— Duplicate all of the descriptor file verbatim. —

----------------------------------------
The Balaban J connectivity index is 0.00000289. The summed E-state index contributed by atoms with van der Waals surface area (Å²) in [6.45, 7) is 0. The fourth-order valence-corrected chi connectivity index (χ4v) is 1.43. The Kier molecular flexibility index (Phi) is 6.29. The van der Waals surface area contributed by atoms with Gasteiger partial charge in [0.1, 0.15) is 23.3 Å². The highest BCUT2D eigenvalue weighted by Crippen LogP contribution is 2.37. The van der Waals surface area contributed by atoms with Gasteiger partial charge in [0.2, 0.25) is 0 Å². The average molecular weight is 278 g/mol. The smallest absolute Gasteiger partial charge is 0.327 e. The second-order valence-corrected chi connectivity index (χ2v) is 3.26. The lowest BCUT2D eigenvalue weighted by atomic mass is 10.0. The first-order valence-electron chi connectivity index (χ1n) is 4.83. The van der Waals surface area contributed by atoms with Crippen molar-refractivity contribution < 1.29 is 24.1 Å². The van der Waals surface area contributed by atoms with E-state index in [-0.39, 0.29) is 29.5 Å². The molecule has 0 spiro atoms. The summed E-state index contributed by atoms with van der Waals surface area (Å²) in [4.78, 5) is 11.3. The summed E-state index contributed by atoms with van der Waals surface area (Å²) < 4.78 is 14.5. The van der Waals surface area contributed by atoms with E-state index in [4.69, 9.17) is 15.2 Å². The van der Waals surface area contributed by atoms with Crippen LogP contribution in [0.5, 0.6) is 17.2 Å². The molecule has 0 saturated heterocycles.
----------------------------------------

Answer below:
The Balaban J connectivity index is 0.00000289. The summed E-state index contributed by atoms with van der Waals surface area (Å²) in [6.45, 7) is 0. The fourth-order valence-corrected chi connectivity index (χ4v) is 1.43. The Kier molecular flexibility index (Phi) is 6.29. The van der Waals surface area contributed by atoms with Gasteiger partial charge in [0.1, 0.15) is 23.3 Å². The highest BCUT2D eigenvalue weighted by Crippen LogP contribution is 2.37. The van der Waals surface area contributed by atoms with Gasteiger partial charge in [0.2, 0.25) is 0 Å². The average molecular weight is 278 g/mol. The smallest absolute Gasteiger partial charge is 0.327 e. The second-order valence-corrected chi connectivity index (χ2v) is 3.26. The lowest BCUT2D eigenvalue weighted by atomic mass is 10.0. The first-order valence-electron chi connectivity index (χ1n) is 4.83. The van der Waals surface area contributed by atoms with Crippen molar-refractivity contribution < 1.29 is 24.1 Å². The van der Waals surface area contributed by atoms with E-state index in [-0.39, 0.29) is 29.5 Å². The molecule has 0 spiro atoms. The summed E-state index contributed by atoms with van der Waals surface area (Å²) in [4.78, 5) is 11.3. The summed E-state index contributed by atoms with van der Waals surface area (Å²) < 4.78 is 14.5. The van der Waals surface area contributed by atoms with E-state index in [4.69, 9.17) is 15.2 Å². The van der Waals surface area contributed by atoms with Crippen LogP contribution in [0.5, 0.6) is 17.2 Å². The molecule has 0 saturated heterocycles.